Leave it out


We just finished what was possibly one of my favourite assignments of school: a faith assignment.

I wouldn’t call myself a religious person, but I went to a Mennonite school and took religion courses in university, so I’ve done similar assignments before.

I decided to do something a little different, explore something I knew nothing about.

I wrote about the faith of people who read tarot cards. And it was as fascinating as it sounds.

I learned a lot about tarot cards, readings, “fortune tellers” and even my own faith.

The people I chatted with had a lot of interesting stuff to say, but only so many words can fit on a page.

The article wasn’t about Trevor Thorkelson‘s sense of humour. It wasn’t about how Nancy Gill pulled the exact card she was looking for out of the deck three times during our conversation after shuffling it and without having to search. It wasn’t about the accurate card reading that I received or how I felt around these people.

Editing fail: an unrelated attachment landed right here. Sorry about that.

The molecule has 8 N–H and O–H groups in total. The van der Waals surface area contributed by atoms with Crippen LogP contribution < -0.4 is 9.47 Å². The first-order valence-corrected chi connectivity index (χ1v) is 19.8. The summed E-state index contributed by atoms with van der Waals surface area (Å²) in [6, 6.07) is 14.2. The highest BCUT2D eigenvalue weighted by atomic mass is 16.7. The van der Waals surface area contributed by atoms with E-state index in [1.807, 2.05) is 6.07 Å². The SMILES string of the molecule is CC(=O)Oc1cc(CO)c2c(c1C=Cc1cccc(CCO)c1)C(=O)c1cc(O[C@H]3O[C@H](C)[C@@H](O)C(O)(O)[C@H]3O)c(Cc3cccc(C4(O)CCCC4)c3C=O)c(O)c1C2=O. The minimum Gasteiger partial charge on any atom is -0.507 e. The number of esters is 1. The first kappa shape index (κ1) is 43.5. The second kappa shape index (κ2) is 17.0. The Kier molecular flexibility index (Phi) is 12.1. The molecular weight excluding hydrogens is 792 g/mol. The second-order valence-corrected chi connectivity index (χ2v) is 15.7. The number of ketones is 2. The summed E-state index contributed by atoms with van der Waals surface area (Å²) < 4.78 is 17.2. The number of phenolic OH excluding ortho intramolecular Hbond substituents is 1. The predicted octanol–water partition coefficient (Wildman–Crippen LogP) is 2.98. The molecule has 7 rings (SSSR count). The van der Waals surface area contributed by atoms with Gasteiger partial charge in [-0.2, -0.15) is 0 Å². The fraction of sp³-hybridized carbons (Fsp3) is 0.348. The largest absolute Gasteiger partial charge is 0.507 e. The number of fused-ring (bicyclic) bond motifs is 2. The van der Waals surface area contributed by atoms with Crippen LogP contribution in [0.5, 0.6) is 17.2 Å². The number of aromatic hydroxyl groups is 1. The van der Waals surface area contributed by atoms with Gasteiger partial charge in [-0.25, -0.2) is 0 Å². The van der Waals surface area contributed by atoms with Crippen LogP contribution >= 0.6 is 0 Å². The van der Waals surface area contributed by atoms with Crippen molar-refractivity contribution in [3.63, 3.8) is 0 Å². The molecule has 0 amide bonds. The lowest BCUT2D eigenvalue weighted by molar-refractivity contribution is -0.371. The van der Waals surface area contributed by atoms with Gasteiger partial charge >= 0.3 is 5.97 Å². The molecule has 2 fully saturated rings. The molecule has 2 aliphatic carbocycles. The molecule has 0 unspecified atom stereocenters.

It was about their faith. So everything else was left out.

When you get really invested in a story that can be so painful to do. You need to think really hard about some information. As interesting as something might be, if it doesn’t relate directly to what the topic is, it has to go. If it doesn’t add anything to the article, leave it out. If it doesn’t move the story forward, keep it for something else.

You can blog about what you leave out or post it on Twitter or Facebook. Use those tidbits of information to promote your article in other ways.

I have many notebooks full of interesting details and surprising facts about people I’ve interviewed that have never made it to publication.

Those notebooks will stay stacked on my bookshelves for a day when story ideas aren’t flowing. Maybe they’ll prove useful.

In this case, I’ll be using my leftover notes from my conversations with Nancy to write a blog post for Makers & Market. Watch for it in the coming weeks if you want to know more about what she told me.


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